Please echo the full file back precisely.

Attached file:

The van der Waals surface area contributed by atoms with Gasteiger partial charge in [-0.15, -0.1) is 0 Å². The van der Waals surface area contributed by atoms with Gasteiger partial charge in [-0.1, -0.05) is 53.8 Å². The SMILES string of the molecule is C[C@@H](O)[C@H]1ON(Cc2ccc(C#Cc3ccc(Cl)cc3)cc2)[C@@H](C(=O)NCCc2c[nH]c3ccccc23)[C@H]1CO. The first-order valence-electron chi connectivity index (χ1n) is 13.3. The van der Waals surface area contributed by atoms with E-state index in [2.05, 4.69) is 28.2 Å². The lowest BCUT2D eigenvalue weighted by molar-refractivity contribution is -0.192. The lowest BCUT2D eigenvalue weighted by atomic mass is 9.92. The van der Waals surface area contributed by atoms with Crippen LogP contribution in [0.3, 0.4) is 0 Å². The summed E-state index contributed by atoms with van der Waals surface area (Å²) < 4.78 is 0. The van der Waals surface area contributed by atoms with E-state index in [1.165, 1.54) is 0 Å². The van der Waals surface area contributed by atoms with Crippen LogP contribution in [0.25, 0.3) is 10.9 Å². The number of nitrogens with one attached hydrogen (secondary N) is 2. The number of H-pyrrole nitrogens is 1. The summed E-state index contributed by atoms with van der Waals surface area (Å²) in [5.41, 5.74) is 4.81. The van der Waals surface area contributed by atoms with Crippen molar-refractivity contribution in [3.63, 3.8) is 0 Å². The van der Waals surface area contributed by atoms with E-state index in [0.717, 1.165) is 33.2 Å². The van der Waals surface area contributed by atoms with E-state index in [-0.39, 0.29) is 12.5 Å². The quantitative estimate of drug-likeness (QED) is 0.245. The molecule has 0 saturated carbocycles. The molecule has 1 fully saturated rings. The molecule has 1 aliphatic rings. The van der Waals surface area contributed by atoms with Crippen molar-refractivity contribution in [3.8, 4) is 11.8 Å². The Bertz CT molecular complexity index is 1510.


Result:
The van der Waals surface area contributed by atoms with Gasteiger partial charge in [-0.15, -0.1) is 0 Å². The van der Waals surface area contributed by atoms with Gasteiger partial charge in [-0.1, -0.05) is 53.8 Å². The SMILES string of the molecule is C[C@@H](O)[C@H]1ON(Cc2ccc(C#Cc3ccc(Cl)cc3)cc2)[C@@H](C(=O)NCCc2c[nH]c3ccccc23)[C@H]1CO. The first-order valence-electron chi connectivity index (χ1n) is 13.3. The van der Waals surface area contributed by atoms with E-state index in [2.05, 4.69) is 28.2 Å². The lowest BCUT2D eigenvalue weighted by molar-refractivity contribution is -0.192. The lowest BCUT2D eigenvalue weighted by atomic mass is 9.92. The van der Waals surface area contributed by atoms with Crippen LogP contribution in [0.3, 0.4) is 0 Å². The summed E-state index contributed by atoms with van der Waals surface area (Å²) < 4.78 is 0. The van der Waals surface area contributed by atoms with E-state index in [1.165, 1.54) is 0 Å². The van der Waals surface area contributed by atoms with Crippen LogP contribution in [0.25, 0.3) is 10.9 Å². The number of nitrogens with one attached hydrogen (secondary N) is 2. The number of H-pyrrole nitrogens is 1. The summed E-state index contributed by atoms with van der Waals surface area (Å²) in [5.41, 5.74) is 4.81. The van der Waals surface area contributed by atoms with Crippen molar-refractivity contribution in [3.63, 3.8) is 0 Å². The van der Waals surface area contributed by atoms with E-state index in [0.717, 1.165) is 33.2 Å². The van der Waals surface area contributed by atoms with E-state index in [-0.39, 0.29) is 12.5 Å². The quantitative estimate of drug-likeness (QED) is 0.245. The molecule has 0 saturated carbocycles. The molecule has 1 fully saturated rings. The molecule has 1 aliphatic rings. The van der Waals surface area contributed by atoms with Crippen molar-refractivity contribution in [3.8, 4) is 11.8 Å². The Bertz CT molecular complexity index is 1510.